While long-term bonds, credit risk and rising interest rates are the primary concerns cited by the IMF and S&P Global, there are additional headwinds. The work-from-home trend is impacting commercial real estate. M&T Bank CFO Darren King revealed in the 4Q 2022 earnings call on Jan. 19, 2023 that commercial real estate prices have dropped. He also admitted that the bank’s CRE exposure in New York City (one of the weakest markets) is about 15%, and that this is an area of concern for the bank.
Online shopping has created a lot of boarded-up mall and retail real estate (typically masked by enticing advertising). Assisted living and senior housing occupancy rates are still below pre-pandemic levels, according to Darren King, due to the inability to fully staff the facilities.
High home prices, combined with rising mortgage rates, has stalled out the home buying market. The Spring homebuying season might be disrupted by a new Debt-To-Income (DTI) rule, which was recently reinstated by the Federal Housing Finance Agency. The Mortgage Bankers Association argues that DTIs are confusing, unnecessary and expensive red tape, while economists warn that DTIs that are 43 or higher increase the risk of a mortgage default within a 3-year period. As you can see in the chart below, high DTIs were 4-times more likely to default in the period between 2008 and 2011 (the Great Recession).
Additionally, consumer debt is elevated, while savings are pretty much depleted. That means that bank deposits are lower this year than they were when everyone got a free check from the U.S. Treasury.
Money Market Funds
In the Great Recession, banks and brokerages were bailed out. In the next financial crisis, money market fund rules (redemption gates and liquidity fees) are intended to buoy up the financial services industry. Learn more about the money market fund rules and how they apply to each of us in my 2021 blog.
Banks, brokerages, insurance companies (remember AIG?), fund companies and other financial services corporations tend to suffer greatly in recessions. Everyone is hoping that the 2023 recession will be mild. However, it’s a good idea to consider underweighting the financial services industry, particularly in countries that have elevated risks (like the U.S.). (Banks in another country that is featured at our Financial Freedom Retreat is paying double the dividend for less risk.)
If you’d like a Bank Stock Report Card, email info@NataliePace.com with Bank Stock Report Card in the subject line.
Natalie Wynne Pace is an Advocate for Sustainability, Financial Literacy & Women's Empowerment. Natalie is the bestselling author of The Power of 8 Billion: It's Up to Us and is the co-creator of the Earth Gratitude Project. She has been ranked as a No. 1 stock picker, above over 835 A-list pundits, by an independent tracking agency (TipsTraders). Her book The ABCs of Money remained at or near the #1 Investing Basics e-book on Amazon for over 3 years (in its vertical), with over 120,000 downloads and a mean 5-star ranking. The 5th edition of The ABCs of Money was released on September 17, 2021.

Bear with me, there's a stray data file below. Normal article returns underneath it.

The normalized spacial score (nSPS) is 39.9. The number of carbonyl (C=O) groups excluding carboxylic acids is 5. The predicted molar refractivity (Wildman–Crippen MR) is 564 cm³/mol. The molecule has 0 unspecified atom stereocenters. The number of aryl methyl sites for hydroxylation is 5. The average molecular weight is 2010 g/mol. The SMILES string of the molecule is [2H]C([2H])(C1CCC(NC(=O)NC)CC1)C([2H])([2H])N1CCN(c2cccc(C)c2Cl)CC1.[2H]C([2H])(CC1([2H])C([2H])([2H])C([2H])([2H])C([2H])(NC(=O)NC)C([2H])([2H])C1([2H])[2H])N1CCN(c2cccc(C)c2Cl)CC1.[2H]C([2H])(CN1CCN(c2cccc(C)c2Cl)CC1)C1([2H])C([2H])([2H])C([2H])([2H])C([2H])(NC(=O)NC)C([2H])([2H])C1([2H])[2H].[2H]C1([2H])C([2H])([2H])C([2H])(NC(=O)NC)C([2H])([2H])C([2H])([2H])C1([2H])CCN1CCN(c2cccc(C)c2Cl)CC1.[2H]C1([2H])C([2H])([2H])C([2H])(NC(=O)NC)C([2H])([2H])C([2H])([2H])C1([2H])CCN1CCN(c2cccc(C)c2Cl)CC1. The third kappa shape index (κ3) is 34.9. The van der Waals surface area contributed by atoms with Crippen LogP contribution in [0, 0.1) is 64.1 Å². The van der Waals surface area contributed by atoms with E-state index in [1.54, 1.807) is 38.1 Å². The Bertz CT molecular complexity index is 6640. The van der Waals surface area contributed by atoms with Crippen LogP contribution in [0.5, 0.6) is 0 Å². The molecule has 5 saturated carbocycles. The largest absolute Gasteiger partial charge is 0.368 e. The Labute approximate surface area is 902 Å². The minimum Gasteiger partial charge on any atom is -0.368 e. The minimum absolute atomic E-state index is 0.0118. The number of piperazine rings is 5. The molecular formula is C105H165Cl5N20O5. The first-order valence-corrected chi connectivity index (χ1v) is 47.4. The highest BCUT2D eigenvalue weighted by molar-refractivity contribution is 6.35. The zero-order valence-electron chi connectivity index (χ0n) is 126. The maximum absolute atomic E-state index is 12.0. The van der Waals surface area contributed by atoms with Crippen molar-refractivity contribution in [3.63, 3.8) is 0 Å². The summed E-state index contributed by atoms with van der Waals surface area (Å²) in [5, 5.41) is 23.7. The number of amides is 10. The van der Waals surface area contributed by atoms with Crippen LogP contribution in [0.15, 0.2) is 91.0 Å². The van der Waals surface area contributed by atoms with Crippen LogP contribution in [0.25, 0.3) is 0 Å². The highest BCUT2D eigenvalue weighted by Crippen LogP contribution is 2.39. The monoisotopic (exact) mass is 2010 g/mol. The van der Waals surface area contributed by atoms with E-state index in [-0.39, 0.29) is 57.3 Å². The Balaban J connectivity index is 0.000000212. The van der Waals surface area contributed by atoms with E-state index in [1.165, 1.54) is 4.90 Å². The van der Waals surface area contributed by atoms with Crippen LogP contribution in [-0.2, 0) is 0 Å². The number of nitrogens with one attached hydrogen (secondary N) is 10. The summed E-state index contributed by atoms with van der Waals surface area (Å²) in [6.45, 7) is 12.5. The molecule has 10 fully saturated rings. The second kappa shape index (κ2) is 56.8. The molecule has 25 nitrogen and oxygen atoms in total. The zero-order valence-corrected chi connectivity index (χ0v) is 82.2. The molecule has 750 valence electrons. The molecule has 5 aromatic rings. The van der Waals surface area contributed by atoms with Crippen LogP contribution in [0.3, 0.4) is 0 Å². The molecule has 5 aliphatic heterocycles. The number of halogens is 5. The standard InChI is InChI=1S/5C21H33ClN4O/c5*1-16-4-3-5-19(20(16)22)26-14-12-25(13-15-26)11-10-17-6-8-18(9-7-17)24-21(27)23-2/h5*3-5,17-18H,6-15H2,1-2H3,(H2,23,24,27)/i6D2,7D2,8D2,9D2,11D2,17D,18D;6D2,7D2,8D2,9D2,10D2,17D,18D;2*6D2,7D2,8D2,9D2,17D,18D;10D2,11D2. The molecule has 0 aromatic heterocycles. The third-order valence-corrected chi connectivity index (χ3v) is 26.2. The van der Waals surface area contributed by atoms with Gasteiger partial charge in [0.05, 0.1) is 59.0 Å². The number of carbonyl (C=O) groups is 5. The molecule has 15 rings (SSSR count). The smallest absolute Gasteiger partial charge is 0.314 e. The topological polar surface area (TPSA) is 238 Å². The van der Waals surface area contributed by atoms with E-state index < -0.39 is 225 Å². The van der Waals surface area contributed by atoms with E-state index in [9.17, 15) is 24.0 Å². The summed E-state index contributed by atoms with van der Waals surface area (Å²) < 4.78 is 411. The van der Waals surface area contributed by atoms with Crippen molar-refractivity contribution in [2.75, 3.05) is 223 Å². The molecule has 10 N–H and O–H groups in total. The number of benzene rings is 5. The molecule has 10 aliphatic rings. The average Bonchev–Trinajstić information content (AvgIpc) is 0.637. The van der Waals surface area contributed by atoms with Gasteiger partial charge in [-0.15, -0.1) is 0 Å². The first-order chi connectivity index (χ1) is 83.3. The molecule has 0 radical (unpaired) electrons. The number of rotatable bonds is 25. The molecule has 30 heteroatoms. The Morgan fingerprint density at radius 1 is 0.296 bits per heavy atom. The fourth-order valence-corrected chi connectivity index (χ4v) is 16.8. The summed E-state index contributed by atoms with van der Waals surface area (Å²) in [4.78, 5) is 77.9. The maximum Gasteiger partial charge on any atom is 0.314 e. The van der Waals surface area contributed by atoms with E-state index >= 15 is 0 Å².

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Please note: Natalie Pace does not act or operate like a broker. She reports on financial news, and is one of the most trusted sources of financial literacy, education and forensic analysis in the world. Natalie Pace educates and informs individual investors to give investors a competitive edge in their personal decision-making. Any publicly traded companies or funds mentioned by Natalie Pace are not intended to be buy or sell recommendations.
ALWAYS do your research and consult an experienced, reputable financial professional before buying or selling any security, and consider your long-term goals and strategies. Investors should NOT be all in on any asset class or individual stocks. Your retirement plan should reflect a diversified strategy, which has been designed with the assistance of a financial professional who is familiar with your goals, risk tolerance, tax needs and more. The "trading" portion of your portfolio should be a very small part of your investment strategy, and the amount of money you invest into individual companies should never be greater than your experience, wisdom, knowledge and patience.
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Natalie Pace is the co-creator of the Earth Gratitude Project and the author of The Power of 8 Billion: It's Up to Us, The ABCs of Money, The ABCs of Money for College, The Gratitude Game and Put Your Money Where Your Heart Is. She is a repeat guest & speaker on national news shows and stages. She has been ranked the No. 1 stock picker, above over 830 A-list pundits, by an independent tracking agency, and has been saving homes and nest eggs since 1999.